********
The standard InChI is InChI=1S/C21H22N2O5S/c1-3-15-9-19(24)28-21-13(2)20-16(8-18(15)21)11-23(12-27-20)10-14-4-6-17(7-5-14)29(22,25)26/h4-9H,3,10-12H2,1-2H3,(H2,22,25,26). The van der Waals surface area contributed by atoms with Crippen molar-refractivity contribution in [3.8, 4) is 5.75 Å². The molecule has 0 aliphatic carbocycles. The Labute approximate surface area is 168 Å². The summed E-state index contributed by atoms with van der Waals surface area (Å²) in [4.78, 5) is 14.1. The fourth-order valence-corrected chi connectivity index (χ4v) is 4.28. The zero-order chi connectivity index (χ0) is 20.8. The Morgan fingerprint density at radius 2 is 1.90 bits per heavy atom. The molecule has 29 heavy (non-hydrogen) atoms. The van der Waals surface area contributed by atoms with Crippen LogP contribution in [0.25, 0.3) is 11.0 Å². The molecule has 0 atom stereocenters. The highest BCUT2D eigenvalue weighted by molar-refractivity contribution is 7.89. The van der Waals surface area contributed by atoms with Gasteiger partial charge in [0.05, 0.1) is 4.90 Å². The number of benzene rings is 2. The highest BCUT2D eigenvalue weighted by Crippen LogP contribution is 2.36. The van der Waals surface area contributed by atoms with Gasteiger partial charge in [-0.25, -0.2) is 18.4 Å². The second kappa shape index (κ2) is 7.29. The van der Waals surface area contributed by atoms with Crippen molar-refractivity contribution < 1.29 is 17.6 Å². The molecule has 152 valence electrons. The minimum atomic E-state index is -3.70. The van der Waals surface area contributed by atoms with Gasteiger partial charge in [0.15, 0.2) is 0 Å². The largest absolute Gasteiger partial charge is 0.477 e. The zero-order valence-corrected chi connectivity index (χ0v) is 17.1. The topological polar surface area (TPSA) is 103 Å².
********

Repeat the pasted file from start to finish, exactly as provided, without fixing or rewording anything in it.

The standard InChI is InChI=1S/C21H22N2O5S/c1-3-15-9-19(24)28-21-13(2)20-16(8-18(15)21)11-23(12-27-20)10-14-4-6-17(7-5-14)29(22,25)26/h4-9H,3,10-12H2,1-2H3,(H2,22,25,26). The van der Waals surface area contributed by atoms with Crippen molar-refractivity contribution in [3.8, 4) is 5.75 Å². The molecule has 0 aliphatic carbocycles. The Labute approximate surface area is 168 Å². The summed E-state index contributed by atoms with van der Waals surface area (Å²) in [4.78, 5) is 14.1. The fourth-order valence-corrected chi connectivity index (χ4v) is 4.28. The zero-order chi connectivity index (χ0) is 20.8. The Morgan fingerprint density at radius 2 is 1.90 bits per heavy atom. The molecule has 29 heavy (non-hydrogen) atoms. The van der Waals surface area contributed by atoms with Crippen LogP contribution in [0.25, 0.3) is 11.0 Å². The molecule has 0 atom stereocenters. The highest BCUT2D eigenvalue weighted by molar-refractivity contribution is 7.89. The van der Waals surface area contributed by atoms with Gasteiger partial charge in [0.05, 0.1) is 4.90 Å². The number of benzene rings is 2. The highest BCUT2D eigenvalue weighted by Crippen LogP contribution is 2.36. The van der Waals surface area contributed by atoms with Gasteiger partial charge in [-0.25, -0.2) is 18.4 Å². The second kappa shape index (κ2) is 7.29. The van der Waals surface area contributed by atoms with Crippen molar-refractivity contribution < 1.29 is 17.6 Å². The molecule has 152 valence electrons. The minimum atomic E-state index is -3.70. The van der Waals surface area contributed by atoms with Gasteiger partial charge in [0.15, 0.2) is 0 Å². The largest absolute Gasteiger partial charge is 0.477 e. The zero-order valence-corrected chi connectivity index (χ0v) is 17.1. The topological polar surface area (TPSA) is 103 Å².